PICTURE 43: Four birds from May 18th were of distinct eastern origin, however, and among these one bird carrying a ring had been a visitor to Hungary before (1c Hungary 1999, Italy August 2002, very worn primaries, possibly from flying sand; let us say that it came from Tunisia). Shown here is Stockholm 352XX74, 3c+ female, inner primary ranking "3". It's a lousy freehand picture under lamp light, 50 ASA, 1/3 second, focus on the table - and it's the only one i have, the camera batteries went dry. (The picture has been digitally "sharpened"). The back pattern is strongly reminiscent of the patterns in pictures 17 , 19 and 35 - birds from the Far East. Spring visitors to the Baltic looking like this have 4,000 rather than 3,000 kilometres ahead of them; the fat reserves of some cover the full journey, the reserves of others don't. In the brackish Baltic, fat accumulation is a difficult task in spring, a matter of around-the-clock feeding - facilitated by the fact that there are no tides, but increasing the predation risk. In 2007, however, there was a relief for waders since Diptera larvae were well established in wrack beds, due to the warm April. Still, one must ask: why did some Dunlin choose the Baltic instead of the Black Sea as a staging area in 2007 - and by what route did they arrive? The simultaneous presence of Sanderling and Charadrius hiaticula tundrae in numbers was unusual and impressive, too; illustrating the opportunist element in the choice of staging areas. All adaptations begin as dynamic responses to changing environmental conditions, birds "select themselves" by more or less appropriate dynamic actions (a collective response) rather than "getting selected". [CP]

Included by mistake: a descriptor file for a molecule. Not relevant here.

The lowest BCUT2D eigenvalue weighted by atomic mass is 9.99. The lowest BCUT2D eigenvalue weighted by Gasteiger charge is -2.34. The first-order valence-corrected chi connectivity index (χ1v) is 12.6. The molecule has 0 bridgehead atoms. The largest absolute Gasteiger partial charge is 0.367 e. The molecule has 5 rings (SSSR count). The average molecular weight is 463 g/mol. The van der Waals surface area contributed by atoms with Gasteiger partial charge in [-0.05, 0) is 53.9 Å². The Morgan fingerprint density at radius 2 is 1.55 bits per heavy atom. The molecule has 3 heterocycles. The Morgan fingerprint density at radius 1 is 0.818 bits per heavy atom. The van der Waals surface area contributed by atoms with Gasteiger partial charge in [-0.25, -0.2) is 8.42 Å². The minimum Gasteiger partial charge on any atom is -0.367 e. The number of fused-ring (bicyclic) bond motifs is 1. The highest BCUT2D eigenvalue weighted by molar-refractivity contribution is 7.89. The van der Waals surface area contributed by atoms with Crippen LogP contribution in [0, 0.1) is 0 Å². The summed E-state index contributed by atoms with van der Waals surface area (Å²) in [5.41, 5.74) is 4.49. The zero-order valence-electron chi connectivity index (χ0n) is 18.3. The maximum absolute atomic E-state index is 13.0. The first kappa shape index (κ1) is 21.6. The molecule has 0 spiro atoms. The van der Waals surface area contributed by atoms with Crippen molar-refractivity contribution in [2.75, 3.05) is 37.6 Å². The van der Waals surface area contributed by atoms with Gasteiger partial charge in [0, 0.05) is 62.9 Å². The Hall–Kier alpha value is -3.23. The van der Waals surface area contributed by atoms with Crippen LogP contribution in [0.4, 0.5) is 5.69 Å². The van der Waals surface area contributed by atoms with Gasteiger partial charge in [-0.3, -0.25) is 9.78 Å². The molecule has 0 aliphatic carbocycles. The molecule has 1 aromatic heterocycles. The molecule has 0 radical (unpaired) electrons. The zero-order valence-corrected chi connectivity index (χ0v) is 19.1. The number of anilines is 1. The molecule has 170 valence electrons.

eastern alpina, 3c+ male, Ljunghusen26May

PICTURE 44: Stockholm 342XX92, 3c+ male, Ljunghusen 26.5.07; inner primary ranking "3", not a trace of "adult buff" coverts, and medians are surprisingly unworn. This is the eastern alpina, staging en masse in the northern parts of the Waddensea and departing from there somewhere after May 25th. When grounded by thunderstorms in the Öresund (Sound) area, they still have their Waddensea weights, in this case 83.5 g (i think such a bird, carrying as much fat as it can carry, has some difficulty in manoeuvring in turbulent air, it economizes best with the fuel if it weathers the storm). I suggest it is heading for the Kara Sea, or at most Yamal Peninsula, that makes 3000 kms, or a little more. If it doesn't encounter adverse conditions it should still weigh more than 50 g on arrival. (In 2001 four authors concluded that "Arctic" waders aren't capital breeders, but northern waders, even non-Arctic waders, do bring capital: a carbon hydrate store for heating and movement, used by males in display, assisting females when collecting fat and protein for the eggs. Northern-boreal and Arctic waders are capital breeders, insofar as the hen arrives, fit and ready, before the egg). [CP]

Taiwan, May5th